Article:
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Forget the Money-- Keep Radiation in Its Place, Gov. Davis

He should defy contributors and sign waste bill.

September 20, 2002|JACK MILES | Jack Miles, a former editorial writer for The Times, won a Pulitzer Prize for biography in 1996.

Why does the X-ray technician step into a protected control booth before X-raying your broken leg? Why, when your kidney is X-rayed, is the rest of your body shielded by a lead blanket? These precautions are taken because radiation can disrupt the precise and continuous process by which cells in the human body replicate and replace themselves. Radiation can induce copying mistakes, and another name for human cells that make copying mistakes is cancer. In the young, whose cells multiply so rapidly as they grow, or in the vulnerable old, a small mistake can have tragically large consequences.

Because radiation can do this, laws exist to shield the public from exposure to radioactive waste. But the public interest in preserving this protection is chronically in conflict with the private interest of those in possession of large amounts of radioactive waste that they want to dispose of at the lowest cost possible.

This public-private conflict all too frequently becomes a conflict of conscience in the life of a politician who must choose whether to serve the public interest on this issue or the private interest of his campaign contributors.

Gov. Gray Davis, just now, is facing exactly this conflict. Before he became governor, he stood firm against the reckless disposal of radioactive waste. For years, he opposed the licensing of a radioactive waste dump in Ward Valley near Needles, Calif., that--because it was so poorly sited, poorly designed and poorly administered--could easily have contaminated the Colorado River.

Thanks to decades of public activism, the Ward Valley dump proposal has been stopped. But as governor, Davis seems no longer to be the man he was as state controller or lieutenant governor.

Private interests, including Southern California Edison, Pacific Gas & Electric and Boeing, have contributed hundreds of thousands of dollars in recent years to his gubernatorial campaigns. But the same firms operate nuclear reactors and thus are major producers of radioactive waste.

Under pressure from them, the Davis administration has abruptly demolished the shield protecting the public from harmful radiation far more effectively than even the Ward Valley dump would have done. In defiance of court orders and behind the back of California's Integrated Waste Management Board, Davis' Department of Health Services has ruled that large quantities of "low-level" (but potentially lethal and long-lived) radioactive waste from decommissioned nuclear power plants and other sources need no longer be treated as nuclear waste at all. Instead, the material may be disposed of as ordinary garbage and even as landfill--that is, not just in dumps but in future building sites.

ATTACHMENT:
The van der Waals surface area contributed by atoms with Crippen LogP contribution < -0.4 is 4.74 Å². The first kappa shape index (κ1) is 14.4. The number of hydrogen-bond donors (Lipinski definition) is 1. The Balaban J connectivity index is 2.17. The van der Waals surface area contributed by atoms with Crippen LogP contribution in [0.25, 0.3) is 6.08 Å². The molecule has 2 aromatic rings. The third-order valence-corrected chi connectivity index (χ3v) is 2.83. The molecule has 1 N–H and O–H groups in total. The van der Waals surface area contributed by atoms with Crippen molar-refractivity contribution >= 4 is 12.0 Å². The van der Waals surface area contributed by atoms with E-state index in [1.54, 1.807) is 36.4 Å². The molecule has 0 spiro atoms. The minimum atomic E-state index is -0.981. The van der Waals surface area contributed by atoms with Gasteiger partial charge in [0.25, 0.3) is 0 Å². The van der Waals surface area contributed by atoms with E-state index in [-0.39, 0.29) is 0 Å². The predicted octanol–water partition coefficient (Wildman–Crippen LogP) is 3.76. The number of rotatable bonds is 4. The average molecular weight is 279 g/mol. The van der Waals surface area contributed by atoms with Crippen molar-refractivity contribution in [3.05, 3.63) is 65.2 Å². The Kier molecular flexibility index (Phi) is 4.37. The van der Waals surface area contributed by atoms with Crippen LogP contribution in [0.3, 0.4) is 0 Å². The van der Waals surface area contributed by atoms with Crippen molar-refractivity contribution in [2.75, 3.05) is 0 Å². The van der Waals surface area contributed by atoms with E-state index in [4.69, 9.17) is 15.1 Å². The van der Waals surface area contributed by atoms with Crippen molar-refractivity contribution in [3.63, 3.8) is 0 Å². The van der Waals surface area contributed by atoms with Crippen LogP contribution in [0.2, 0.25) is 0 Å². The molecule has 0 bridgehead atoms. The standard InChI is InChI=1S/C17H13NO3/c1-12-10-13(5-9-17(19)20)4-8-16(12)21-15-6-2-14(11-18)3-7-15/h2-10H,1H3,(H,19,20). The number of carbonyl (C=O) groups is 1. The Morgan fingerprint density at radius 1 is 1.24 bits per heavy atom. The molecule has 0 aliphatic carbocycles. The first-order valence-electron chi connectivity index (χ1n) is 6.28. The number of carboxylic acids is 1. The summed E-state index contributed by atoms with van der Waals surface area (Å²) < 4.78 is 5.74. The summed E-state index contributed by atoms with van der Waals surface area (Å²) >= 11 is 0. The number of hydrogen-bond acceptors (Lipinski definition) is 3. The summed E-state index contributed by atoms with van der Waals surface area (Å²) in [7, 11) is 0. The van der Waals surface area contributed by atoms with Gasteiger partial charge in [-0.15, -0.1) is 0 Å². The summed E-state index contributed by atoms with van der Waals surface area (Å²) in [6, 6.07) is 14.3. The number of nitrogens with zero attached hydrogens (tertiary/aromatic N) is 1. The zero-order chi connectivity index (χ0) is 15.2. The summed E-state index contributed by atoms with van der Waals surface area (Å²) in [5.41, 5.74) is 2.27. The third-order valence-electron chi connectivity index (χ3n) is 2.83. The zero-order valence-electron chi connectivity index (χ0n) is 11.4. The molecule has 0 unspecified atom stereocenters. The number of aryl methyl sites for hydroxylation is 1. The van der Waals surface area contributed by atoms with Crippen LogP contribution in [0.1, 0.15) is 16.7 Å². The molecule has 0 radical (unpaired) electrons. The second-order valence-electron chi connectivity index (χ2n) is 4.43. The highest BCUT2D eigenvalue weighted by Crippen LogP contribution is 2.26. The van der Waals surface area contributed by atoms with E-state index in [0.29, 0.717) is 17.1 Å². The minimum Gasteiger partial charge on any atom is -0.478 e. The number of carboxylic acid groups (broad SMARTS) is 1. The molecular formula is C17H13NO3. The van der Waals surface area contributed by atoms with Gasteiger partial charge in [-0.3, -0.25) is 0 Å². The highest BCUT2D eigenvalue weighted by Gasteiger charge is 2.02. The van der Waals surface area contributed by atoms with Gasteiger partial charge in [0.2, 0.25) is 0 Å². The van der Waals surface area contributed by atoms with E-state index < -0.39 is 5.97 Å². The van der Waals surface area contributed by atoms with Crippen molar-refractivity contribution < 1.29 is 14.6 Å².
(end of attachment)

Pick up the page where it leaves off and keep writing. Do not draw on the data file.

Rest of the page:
Perhaps the most appalling among the many disturbing consequences of this redefinition of hazardous waste as nonhazardous is that it legalizes the recycling of radioactive metals from decommissioned reactors. Toys, kitchenware, costume jewelry are all ways in which pieces of old reactors might end up in your house, even in your mouth; the list is endless.

Davis and the Health Services Department do not have all California behind them on this one. Far from it: Lawsuits have slowed the deregulation, and legislation by state Sen. Gloria Romero (D-Los Angeles) that would bar it has won overwhelming approval in the Legislature.

But will Davis--the new Davis, not the old Davis who fought the good fight for public safety in years past--veto this legislation? His major campaign contributors are confident that he will. The California public can only hope that he remembers who he used to be.

Politics, to be sure, is the art of the possible, and no politician can manage a long-running career without making a few compromises. But just now, Davis is not in the fight of his life. He has a war chest far larger than his gubernatorial campaign opponent's, and his victory over Bill Simon Jr. is all but inevitable. If there were ever a moment when this champion fund-raiser could afford to do the right thing, this would seem to be the moment.

The courts want protection from radioactive waste. The Legislature wants it. The public wants it. Los Angeles Mayor James K. Hahn and Sen. Barbara Boxer have spoken out against the deregulation of nuclear waste. Only a few deep-pocketed contributors stand in the way.

In years to come, the Romero bill may seem, for better or worse, the defining moment in one of California's longer political odysseys.

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